Securitizations of Spanish SME loans are facing trouble on two fronts: rising corporate insolvencies and new legislation on debt refinancing and restructuring.
In a recent report, Fitch Ratings said a legislative reform that went into effect March 7 could inject uncertainty into the cash-flow and recovery expectations on SME loans, as the original repayment terms can be altered.
The new law makes it easier for bank creditors and a troubled company to come to an agreement before insolvency proceedings get started. For the agreement to go into effect it must have 51% support from the financial creditors and allow the company to remain viable.
Fitch believes this new approach would “provide incentives for highly leveraged companies to pursue and formalize restructuring plans that would not be possible or as easy otherwise.”
Under the new regime, modifications that are possible if at least 75% of financial creditors agree include extending loan maturities up to ten years, payment-in-kind arrangements, principal haircuts and debt-to-equity conversion. If 60% of creditors agree, maturities can be termed out to five years.
These same terms can apply to secured collateral provided that 80% of secured creditors agree for the more drastic batch of modifications or 60% for the maturity extension to five years.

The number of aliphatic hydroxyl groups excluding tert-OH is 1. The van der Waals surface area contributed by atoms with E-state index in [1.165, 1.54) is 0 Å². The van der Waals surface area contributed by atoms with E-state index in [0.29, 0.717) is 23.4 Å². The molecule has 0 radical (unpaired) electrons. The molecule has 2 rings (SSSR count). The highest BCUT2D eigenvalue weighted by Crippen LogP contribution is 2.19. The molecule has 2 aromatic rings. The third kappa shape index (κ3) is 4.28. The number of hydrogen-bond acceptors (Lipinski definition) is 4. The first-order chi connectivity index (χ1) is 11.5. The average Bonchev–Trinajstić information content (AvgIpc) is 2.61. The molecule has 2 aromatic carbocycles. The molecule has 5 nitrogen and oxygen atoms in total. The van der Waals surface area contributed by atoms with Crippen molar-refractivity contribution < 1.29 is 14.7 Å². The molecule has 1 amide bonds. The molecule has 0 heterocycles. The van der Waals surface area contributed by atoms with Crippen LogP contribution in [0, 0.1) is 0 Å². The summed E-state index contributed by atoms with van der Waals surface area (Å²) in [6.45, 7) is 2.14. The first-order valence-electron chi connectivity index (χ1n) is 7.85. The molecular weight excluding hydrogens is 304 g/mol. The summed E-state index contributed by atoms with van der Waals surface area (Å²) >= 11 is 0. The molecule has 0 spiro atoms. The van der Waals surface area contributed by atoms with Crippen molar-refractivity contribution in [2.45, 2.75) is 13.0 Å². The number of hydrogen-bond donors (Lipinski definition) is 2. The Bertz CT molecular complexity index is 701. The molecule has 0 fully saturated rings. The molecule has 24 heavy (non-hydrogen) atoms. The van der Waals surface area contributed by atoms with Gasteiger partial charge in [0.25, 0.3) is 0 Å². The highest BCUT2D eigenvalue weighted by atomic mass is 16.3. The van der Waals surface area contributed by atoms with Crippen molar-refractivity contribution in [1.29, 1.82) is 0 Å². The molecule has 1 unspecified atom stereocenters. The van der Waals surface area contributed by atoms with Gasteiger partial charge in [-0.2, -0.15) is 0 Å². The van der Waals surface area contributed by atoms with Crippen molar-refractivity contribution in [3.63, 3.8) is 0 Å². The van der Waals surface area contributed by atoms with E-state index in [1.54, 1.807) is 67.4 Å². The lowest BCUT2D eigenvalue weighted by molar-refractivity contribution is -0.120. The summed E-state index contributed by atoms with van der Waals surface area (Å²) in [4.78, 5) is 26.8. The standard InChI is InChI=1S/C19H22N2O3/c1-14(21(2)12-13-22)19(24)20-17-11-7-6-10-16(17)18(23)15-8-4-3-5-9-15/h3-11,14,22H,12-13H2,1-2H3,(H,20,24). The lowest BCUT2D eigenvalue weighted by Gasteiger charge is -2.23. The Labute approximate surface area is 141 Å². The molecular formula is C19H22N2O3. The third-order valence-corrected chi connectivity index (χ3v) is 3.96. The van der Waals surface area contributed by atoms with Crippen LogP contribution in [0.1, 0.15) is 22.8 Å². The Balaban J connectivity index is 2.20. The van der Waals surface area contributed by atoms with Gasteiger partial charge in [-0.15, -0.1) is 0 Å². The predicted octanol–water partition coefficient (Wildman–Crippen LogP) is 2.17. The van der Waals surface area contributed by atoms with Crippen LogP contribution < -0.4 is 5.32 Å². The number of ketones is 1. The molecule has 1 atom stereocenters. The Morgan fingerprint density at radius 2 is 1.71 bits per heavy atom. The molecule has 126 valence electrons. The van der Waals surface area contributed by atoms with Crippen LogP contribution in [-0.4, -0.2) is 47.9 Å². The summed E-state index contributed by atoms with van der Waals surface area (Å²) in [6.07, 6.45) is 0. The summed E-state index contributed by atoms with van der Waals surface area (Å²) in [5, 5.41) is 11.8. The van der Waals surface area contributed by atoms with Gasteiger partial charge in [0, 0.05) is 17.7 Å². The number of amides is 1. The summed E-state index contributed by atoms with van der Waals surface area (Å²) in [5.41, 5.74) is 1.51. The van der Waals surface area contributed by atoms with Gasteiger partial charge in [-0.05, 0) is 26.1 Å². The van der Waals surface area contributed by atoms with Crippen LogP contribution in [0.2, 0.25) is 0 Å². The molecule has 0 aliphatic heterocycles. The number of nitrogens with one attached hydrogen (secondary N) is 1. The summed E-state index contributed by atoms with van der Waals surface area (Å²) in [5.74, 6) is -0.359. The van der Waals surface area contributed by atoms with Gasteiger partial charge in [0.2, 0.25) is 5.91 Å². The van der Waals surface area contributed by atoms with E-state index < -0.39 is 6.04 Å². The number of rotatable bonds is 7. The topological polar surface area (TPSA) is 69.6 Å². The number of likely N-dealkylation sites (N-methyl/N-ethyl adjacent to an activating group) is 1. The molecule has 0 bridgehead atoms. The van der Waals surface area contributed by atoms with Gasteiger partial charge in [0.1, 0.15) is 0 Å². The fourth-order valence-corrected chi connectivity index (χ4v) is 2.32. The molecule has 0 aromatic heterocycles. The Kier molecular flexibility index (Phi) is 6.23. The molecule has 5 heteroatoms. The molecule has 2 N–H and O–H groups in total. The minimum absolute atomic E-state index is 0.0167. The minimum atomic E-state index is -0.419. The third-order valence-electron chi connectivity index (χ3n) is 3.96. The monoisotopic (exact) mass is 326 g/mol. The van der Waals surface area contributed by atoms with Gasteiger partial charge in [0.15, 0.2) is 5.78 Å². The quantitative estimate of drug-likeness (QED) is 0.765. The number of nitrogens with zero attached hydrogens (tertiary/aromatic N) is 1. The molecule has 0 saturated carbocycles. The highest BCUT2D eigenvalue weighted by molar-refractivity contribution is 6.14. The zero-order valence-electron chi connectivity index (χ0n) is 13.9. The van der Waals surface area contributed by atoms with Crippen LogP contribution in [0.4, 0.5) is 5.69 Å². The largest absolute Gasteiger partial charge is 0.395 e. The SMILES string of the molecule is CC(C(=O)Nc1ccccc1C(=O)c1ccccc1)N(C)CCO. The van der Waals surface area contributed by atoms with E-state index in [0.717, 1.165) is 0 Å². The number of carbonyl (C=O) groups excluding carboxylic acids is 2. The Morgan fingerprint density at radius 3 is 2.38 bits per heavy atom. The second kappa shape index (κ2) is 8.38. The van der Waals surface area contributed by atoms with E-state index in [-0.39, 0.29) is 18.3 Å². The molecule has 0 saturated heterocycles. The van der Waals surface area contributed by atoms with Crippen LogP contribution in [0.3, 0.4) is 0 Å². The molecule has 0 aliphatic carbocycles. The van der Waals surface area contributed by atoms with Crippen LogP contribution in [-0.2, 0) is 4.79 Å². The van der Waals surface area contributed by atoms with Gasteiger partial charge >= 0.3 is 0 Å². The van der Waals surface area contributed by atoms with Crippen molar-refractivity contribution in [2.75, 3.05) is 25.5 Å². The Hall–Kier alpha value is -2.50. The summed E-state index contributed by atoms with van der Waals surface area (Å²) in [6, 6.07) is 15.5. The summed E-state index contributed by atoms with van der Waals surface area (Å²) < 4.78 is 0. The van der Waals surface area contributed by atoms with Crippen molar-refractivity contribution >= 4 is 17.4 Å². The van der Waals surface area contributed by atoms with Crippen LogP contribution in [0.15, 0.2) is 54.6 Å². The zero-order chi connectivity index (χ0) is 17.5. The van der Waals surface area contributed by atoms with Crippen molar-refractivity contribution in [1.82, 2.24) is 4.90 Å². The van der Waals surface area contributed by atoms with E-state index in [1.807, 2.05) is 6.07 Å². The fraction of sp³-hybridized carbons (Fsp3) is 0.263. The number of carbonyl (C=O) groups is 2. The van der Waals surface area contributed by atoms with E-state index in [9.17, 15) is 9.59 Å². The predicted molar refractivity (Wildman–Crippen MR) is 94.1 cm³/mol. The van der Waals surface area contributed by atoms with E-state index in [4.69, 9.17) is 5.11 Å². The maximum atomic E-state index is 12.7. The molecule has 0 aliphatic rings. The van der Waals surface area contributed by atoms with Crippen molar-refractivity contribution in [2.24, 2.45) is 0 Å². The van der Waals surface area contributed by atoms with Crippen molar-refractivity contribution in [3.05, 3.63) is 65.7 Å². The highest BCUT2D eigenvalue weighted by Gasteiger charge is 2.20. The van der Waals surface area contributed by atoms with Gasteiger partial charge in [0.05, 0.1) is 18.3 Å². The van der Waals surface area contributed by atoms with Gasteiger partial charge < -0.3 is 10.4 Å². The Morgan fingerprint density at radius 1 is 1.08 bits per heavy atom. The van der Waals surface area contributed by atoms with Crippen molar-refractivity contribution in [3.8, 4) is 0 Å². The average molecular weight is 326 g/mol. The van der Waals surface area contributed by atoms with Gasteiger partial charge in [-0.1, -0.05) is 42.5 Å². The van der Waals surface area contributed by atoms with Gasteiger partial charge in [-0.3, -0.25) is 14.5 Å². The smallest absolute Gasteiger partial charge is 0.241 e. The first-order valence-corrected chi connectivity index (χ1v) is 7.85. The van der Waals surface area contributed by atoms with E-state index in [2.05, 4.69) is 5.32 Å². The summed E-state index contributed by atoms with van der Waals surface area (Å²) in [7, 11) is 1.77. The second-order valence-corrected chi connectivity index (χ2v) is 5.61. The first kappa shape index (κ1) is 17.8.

“Lenders may increase pricing on new loans to account for the added uncertainty they would face if they found themselves minority creditors forced to accept a restructuring or refinancing plan they have voted against,” Fitch said.
At the same time, SME collateral in existing securitizations is likely to get hit by the tidal waves of corporate insolvencies in Spain, which hit a record in 2013.
In a recent report, Moody’s Investors Service said insolvencies are a strong predictor of SME pool performance. As a result, the agency does not expect collateral to perform any better in 2014. And while the most beleaguered loans will remain those in real estate and construction, those outside the sector will see defaults head north, according to Moody’s.
And there is more.
“The rise in SME insolvencies increases the average recovery lag on defaulting loans, which is also a credit negative for Spanish SME ABS transactions,” the agency said.
The country’s National Statistics Institute (INE) reported that Spanish corporate insolvencies hit 8,934 in 2013, up 10% from 2013 and a nine-fold leap from 2006.
The table below shows how tight the correlation is between the number of insolvencies and the performance of collateral in SME securitizations.
Insolvencies remained highest in real estate and construction sectors. But it has recently been growing fastest in other sectors — which Moody’s expects to show up in the collateral performance of deals.